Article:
So I’m reading today that Congress has voted to turn half of the money Bush wanted to rebuild Iraq ($20 billion) into a loan.

That’s right. A loan. To be paid back later. A brand new country that isn’t even formally recognized yet is being loaded down with a $10 billion debt to the country that liberated them.

But wait. It gets better.

Bush (who argued against this stupid idea) is allowed to forgive the debt if other creditors to Iraq, such as France, Russia, and Saudi Arabia, waive 90% of the debt (about $130 billion) they are owed by Saddam’s now-defunct government.

It’s not your imagination that this is a plan whereby the United States frees Iraq from an artificially imposed financial burden at the largesse of creditor nations who have absolutely no vested interest in forgiving said debt, and everything to gain by continuing to try to collect on it.

Seems to me that once Saddam and the Baathist regime are gone, any deals they made with other countries are, ipso facto, null and void.

Or at the least, we have the right to say they are, being the ones who actually did all the work (and still are).

Is this some kind of special cruelty thought up in the back rooms of Capitol Hill by people who are high on something? You can’t rebuild a country from ashes while it has a $10 billion debt. That’s asinine. It’s a debt that they did not ask to assume — we are imposing it on them at, essentially, gunpoint.

Evil, evil, evil. Anybody who blames this on Bush automatically gets pimp slapped.

9 Responses to “The Iraqi Bait and Switch”
  1. ... says:

    Of course, we could have avoided this problem all together if we hadn’t invaded a country that was no threat to anyone except maybe Iran, and had nothing to do with 9/11.

  2. Susan says:

    Your post is sooooooo ignorantly overdone you sound like a snotty nosed stuck-up child, time to move on.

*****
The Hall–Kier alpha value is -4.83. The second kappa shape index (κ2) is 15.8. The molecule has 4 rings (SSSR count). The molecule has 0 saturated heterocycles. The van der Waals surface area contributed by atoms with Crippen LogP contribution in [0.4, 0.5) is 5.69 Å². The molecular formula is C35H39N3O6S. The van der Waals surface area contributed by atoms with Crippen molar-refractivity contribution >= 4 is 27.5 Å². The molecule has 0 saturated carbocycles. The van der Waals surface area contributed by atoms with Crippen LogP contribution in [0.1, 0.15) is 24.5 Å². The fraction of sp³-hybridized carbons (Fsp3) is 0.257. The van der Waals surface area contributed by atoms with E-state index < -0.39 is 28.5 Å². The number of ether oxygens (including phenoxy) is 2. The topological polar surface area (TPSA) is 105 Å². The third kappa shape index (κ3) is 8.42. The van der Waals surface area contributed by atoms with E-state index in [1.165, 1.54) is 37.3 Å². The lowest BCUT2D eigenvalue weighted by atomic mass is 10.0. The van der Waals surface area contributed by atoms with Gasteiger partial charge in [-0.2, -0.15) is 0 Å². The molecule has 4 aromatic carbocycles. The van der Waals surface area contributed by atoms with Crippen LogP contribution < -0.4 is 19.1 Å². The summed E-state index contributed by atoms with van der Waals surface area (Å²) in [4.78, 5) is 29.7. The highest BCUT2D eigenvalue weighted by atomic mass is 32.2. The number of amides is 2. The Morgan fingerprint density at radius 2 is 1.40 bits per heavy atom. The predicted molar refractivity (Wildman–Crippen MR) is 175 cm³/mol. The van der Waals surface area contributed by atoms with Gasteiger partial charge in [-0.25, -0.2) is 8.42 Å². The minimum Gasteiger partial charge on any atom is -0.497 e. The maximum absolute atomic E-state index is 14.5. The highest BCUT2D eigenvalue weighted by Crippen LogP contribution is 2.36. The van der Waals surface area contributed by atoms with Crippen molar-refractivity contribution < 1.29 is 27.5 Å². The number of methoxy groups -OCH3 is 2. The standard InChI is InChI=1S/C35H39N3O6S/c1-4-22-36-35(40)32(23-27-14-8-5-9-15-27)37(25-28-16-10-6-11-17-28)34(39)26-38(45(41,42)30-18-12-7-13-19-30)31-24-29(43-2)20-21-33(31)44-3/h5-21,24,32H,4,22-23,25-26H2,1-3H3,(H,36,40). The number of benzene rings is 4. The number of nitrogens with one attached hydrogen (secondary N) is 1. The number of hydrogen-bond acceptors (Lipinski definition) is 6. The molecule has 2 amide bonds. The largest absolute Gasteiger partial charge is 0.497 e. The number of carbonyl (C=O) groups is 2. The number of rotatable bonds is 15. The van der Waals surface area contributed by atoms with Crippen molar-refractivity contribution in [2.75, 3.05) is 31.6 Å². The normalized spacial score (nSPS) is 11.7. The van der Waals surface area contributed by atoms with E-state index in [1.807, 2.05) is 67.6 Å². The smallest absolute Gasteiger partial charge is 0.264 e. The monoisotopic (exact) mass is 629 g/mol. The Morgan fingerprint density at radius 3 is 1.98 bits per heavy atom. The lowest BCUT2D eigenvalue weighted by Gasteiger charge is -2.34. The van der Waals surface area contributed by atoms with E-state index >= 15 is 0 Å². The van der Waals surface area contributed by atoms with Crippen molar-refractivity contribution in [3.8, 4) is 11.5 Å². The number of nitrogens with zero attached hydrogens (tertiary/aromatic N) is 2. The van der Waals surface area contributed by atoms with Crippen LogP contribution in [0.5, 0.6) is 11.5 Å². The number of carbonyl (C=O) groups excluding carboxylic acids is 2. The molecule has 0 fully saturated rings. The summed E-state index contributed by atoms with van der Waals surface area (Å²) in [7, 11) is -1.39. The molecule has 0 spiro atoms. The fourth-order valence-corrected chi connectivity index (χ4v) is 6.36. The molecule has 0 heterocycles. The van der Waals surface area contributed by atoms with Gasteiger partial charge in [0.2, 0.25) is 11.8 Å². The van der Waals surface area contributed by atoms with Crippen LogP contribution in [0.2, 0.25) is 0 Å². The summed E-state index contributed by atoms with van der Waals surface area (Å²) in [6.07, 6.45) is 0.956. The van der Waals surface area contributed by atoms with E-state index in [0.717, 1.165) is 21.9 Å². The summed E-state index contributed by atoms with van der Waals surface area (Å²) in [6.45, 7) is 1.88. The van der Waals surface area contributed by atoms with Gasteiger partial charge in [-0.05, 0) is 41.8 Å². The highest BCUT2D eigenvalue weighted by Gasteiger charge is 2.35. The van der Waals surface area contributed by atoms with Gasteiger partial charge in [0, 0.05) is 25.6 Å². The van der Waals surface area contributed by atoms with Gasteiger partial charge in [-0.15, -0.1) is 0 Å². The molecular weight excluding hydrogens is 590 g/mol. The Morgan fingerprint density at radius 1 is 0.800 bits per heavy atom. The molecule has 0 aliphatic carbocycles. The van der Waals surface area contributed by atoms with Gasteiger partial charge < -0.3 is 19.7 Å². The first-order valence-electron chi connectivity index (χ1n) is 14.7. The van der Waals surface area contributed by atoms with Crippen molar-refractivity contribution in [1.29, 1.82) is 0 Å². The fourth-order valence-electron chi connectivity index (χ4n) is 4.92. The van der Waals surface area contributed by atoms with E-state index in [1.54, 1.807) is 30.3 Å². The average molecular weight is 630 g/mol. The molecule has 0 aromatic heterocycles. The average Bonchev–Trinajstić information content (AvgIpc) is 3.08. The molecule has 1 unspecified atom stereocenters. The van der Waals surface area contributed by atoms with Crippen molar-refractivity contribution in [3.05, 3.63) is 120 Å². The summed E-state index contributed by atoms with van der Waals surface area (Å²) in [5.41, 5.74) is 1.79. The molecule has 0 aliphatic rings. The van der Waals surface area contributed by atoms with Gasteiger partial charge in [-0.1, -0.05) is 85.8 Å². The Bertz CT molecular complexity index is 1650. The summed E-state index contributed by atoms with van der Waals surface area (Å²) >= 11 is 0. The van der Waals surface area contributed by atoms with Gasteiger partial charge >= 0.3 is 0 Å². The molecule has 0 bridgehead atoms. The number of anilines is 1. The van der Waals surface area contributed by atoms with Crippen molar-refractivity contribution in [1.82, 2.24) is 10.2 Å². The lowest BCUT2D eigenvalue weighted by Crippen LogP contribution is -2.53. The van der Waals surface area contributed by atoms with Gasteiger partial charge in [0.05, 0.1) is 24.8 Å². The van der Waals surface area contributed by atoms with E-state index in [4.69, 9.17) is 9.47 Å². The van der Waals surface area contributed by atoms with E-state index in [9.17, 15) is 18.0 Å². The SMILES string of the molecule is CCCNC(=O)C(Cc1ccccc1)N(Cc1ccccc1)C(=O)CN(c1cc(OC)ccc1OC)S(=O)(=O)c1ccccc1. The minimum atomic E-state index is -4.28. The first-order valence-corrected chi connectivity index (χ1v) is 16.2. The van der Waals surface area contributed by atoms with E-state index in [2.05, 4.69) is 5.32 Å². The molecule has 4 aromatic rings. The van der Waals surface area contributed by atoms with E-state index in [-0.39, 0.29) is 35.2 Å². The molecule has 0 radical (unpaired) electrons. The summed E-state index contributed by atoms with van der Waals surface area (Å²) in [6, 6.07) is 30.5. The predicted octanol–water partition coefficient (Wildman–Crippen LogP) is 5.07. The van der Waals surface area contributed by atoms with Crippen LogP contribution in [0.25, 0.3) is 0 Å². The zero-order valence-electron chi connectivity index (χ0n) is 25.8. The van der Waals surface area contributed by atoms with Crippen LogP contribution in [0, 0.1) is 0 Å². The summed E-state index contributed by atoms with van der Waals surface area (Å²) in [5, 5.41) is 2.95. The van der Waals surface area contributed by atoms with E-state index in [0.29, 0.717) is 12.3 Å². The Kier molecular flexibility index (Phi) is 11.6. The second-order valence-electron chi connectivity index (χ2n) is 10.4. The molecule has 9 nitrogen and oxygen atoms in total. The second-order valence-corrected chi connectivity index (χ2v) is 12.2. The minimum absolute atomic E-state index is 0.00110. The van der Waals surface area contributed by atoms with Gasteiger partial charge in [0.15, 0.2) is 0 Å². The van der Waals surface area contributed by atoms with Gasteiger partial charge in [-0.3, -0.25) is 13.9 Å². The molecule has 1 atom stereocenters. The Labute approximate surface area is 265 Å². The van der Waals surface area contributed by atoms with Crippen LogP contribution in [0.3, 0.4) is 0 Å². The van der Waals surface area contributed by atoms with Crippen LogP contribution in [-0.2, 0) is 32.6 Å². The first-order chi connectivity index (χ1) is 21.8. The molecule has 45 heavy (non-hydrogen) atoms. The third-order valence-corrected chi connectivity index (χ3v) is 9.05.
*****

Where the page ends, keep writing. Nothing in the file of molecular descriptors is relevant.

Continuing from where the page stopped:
How about presenting ideas that may aid in helping the devastated people in Iraq instead of demeaning their lives with selfish political BS.

    But then, perhaps you are one to spend all your concerns on simply hating Bush to the extend you have no room left to offer any useful ideas.

    The problems we are facing now is the result of having avoided these problems in the past, so your suggestion is worthless.

    “a country that was no threat to anyone, except maybe Iran”

  3. Anne Haight says:

    Clearly, Susan, you have not been paying attention if you can conclude that 1) I hate Bush, and 2) that I have not offered any useful suggestions on helping the devastated people of Iraq. I refer you to my blog entry about the Toy Drive that Chief Wiggles is running.

  4. Susan says:


    It never occurred to me that your comment was intended satire.

  5. Kyle Haight says:

    It looks to me like there is a bit of miscommunication going on here. Anne did not put up the original comment containing the lines (“a country that was no threat to anyone, except maybe Iran”) that Susan was criticizing. It follows that Susan’s comments were directed to the (anonymous) first commenter, and not to Anne.

    With respect to those original comments, I think they exhibit a kind of moral obtuseness that pervades a disturbingly large segment of the antiwar movement. There are at least 3 aspects of that comment I find problematic: